Buried relief goods found in Leyte unsafe – DSWD
300 total views, 2 views today
The Department of Social Welfare and Development (DSWD) said Wednesday that the reported relief goods buried in Dagami, Leyte were found to be in the category of not safe for human consumption.
DSWD Secretary Corazon J. Soliman since they have the duty to ensure that disaster survivors will only receive safe relief goods they decided to dispose the goods immediately.
“We wanted to make sure that these goods that were unfit for human consumption would not be given to the survivors as a way of protecting their welfare,” Soliman said.
Soliman admitted that based on their initial findings they had found that some DSWD personnel had comitted negligence and appeared to have failed to perform their jobs very well to ensure that the goods remained safe and would not cause any problem on the part of recipients.
“I have ordered a thorough investigation of the incident to find out who are liable and to file appropriate administrative charges against them, in accordance with civil service rules,” she said.
She shared that as an acknowledgment of the gaps and “human errors” in the Department’s capacity to manage relief good, she said that they had never stopped in exploring ways, together with DSWD supportive partners, by being open to several improvements which were already being done as part of lessons learned from typhoon Yolanda in 2013.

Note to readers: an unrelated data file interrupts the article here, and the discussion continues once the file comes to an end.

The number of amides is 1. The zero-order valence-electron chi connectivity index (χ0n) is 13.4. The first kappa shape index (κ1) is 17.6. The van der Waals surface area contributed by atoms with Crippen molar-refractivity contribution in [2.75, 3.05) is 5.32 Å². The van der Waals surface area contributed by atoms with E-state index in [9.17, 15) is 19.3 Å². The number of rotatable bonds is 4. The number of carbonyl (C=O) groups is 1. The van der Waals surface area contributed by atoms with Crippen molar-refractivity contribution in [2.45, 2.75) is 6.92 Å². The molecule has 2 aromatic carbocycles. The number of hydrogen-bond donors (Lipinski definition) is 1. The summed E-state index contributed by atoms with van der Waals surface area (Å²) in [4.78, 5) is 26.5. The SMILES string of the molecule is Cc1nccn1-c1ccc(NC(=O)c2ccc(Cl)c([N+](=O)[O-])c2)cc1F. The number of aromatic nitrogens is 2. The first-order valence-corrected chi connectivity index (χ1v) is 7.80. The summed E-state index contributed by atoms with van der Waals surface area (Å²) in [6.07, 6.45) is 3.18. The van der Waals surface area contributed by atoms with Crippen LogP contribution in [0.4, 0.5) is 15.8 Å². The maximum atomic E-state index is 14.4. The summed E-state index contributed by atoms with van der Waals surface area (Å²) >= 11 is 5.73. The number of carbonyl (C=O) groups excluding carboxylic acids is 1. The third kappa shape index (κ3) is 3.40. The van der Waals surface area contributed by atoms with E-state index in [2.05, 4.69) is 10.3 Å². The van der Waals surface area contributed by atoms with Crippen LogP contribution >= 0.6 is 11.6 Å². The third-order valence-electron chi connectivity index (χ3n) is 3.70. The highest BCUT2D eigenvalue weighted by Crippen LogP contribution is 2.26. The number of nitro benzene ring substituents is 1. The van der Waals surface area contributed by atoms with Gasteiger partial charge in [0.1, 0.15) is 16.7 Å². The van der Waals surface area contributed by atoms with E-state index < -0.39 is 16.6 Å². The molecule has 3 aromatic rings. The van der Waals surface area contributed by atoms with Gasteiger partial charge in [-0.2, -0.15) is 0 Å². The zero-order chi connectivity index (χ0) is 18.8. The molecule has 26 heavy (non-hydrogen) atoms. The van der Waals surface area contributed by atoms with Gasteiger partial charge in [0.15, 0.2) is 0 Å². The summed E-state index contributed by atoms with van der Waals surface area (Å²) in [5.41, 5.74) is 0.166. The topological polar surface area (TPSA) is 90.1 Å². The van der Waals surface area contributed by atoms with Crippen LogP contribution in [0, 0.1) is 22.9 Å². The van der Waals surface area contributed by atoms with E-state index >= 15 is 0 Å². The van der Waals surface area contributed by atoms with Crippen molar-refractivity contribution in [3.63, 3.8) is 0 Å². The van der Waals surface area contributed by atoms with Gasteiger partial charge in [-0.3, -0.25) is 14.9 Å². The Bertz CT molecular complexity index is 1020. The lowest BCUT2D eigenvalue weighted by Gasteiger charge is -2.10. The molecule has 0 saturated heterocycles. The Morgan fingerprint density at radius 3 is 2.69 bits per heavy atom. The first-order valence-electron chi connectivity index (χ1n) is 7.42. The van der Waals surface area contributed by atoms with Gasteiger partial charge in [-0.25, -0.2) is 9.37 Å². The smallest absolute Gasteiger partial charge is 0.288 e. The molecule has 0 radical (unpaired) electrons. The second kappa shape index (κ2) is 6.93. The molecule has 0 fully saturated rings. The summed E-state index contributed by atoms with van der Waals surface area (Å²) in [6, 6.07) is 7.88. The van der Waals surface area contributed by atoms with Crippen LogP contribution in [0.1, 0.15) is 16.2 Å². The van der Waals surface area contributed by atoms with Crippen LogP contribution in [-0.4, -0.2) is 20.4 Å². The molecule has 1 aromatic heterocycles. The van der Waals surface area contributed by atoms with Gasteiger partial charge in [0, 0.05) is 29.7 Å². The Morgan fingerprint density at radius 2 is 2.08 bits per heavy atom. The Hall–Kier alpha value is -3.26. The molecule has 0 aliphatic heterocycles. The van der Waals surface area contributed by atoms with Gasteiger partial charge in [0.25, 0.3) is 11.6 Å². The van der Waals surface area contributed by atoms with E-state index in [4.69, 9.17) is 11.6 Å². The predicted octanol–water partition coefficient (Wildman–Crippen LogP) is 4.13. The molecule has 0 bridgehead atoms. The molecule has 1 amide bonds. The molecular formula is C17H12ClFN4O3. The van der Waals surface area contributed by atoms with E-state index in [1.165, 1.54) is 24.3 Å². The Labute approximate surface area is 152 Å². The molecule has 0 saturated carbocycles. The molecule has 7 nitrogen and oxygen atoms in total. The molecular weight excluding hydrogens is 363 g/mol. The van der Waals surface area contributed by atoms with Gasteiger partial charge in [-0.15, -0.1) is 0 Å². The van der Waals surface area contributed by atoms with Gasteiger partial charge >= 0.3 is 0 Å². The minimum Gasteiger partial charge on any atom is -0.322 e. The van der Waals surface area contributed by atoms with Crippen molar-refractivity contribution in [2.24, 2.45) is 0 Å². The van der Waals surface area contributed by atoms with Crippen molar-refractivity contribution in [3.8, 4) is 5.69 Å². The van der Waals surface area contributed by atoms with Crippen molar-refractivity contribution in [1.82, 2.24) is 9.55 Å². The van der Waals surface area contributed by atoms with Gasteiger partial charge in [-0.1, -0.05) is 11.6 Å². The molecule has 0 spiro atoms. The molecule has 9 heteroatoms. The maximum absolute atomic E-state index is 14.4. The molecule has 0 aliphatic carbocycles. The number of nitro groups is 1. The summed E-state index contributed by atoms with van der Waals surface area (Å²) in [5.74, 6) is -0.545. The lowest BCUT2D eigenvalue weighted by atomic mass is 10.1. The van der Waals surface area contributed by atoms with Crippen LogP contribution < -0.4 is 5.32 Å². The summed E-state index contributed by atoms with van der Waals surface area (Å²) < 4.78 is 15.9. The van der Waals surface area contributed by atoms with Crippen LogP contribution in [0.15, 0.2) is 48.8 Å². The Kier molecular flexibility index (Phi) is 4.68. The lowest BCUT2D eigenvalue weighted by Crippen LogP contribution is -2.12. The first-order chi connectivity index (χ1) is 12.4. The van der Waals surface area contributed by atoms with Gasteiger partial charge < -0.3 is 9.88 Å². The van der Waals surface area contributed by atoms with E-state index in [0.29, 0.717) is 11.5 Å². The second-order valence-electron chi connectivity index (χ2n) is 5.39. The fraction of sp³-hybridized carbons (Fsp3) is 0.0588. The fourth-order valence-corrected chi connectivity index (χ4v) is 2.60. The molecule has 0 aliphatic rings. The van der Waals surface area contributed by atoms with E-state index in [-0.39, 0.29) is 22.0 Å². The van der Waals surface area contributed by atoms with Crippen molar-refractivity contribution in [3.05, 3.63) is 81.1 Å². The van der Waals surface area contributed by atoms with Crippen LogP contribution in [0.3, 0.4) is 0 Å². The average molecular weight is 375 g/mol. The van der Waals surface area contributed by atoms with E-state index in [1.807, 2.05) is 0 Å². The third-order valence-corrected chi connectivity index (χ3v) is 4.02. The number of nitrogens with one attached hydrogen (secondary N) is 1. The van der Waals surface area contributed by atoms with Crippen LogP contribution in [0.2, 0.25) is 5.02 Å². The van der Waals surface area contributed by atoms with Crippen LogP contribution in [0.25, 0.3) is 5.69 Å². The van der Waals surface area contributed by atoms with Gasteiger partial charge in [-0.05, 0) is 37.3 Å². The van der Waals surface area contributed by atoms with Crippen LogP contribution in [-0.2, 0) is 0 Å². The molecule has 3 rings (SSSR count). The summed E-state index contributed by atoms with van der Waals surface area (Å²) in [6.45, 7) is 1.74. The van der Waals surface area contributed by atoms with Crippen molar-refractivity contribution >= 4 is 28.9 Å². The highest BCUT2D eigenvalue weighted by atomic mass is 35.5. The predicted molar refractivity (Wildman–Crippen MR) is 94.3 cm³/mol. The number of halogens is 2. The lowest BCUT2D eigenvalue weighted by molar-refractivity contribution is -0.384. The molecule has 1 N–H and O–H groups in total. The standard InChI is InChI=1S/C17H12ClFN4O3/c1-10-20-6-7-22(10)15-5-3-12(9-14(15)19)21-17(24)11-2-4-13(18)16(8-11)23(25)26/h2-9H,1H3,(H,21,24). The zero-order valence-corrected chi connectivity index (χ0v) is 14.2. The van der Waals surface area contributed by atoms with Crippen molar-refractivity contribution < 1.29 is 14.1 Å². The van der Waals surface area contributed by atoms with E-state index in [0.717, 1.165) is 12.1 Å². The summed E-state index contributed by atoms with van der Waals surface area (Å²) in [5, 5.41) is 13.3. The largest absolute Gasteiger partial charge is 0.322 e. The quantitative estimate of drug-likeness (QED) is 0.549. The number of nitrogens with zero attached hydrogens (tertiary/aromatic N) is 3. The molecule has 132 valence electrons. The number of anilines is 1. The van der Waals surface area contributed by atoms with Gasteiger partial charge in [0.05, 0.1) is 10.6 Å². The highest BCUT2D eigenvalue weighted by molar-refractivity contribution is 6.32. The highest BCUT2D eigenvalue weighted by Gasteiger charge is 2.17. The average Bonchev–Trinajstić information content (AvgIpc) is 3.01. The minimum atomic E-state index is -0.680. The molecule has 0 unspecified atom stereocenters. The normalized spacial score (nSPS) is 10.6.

“This is why we continue to enhance our warehousing capacity,” she said.
She cited that proof of that was the current availability of new operational mechanized repacking system at the National Resource Operations Center (NROC) in Pasay City.
She said that the Department recently acquired that system in a healthy partnership with the World Food Program.
The project received a funding support from the United Kingdom’s Department for International Development (DFID).
“The system enhances the capacity of the Department to repack 50,000 family food packs per day,” she added.
The packing system replaced the old ways in which the food packs were packed.
With the new packing system undergoing mechanical process, packing is faster and easier, more organized, safe and checking of expiration/availability in the storage areas are easy to monitor.
To complement that effort, she said, the department, in partnership with Australian government, will ground brake a new warehouse on Thursday at the NROC compound.
“The new warehouse will increase storage capacity from 200,000 to 270,000 packaged and unpackaged family food packs, and will provide safe storage for additional vital non-food items such as blankets, cooking implements, and mosquito nets, among others,” the DSWD Chief added.
In addition to that regional warehouses in all DSWD-Field Offices will also be constructed in partnership with the Australian Government.
Aside from that she also disclosed that Department will also construct regional island warehouses in Clark for Luzon and in Cebu for Visayas for easier accessibility and response during disasters.
At present, in the Mindanao island, the DSWD Davao warehouse is already operational.
She said that with modernized system of repacking in NROC and completion of capable and well-constructed warehouses at the field office level will assist a lot in responding to the need for a more efficient way of managing relief goods especially in times of disasters and other emergency situations.(Leilani S. Junio-PNA)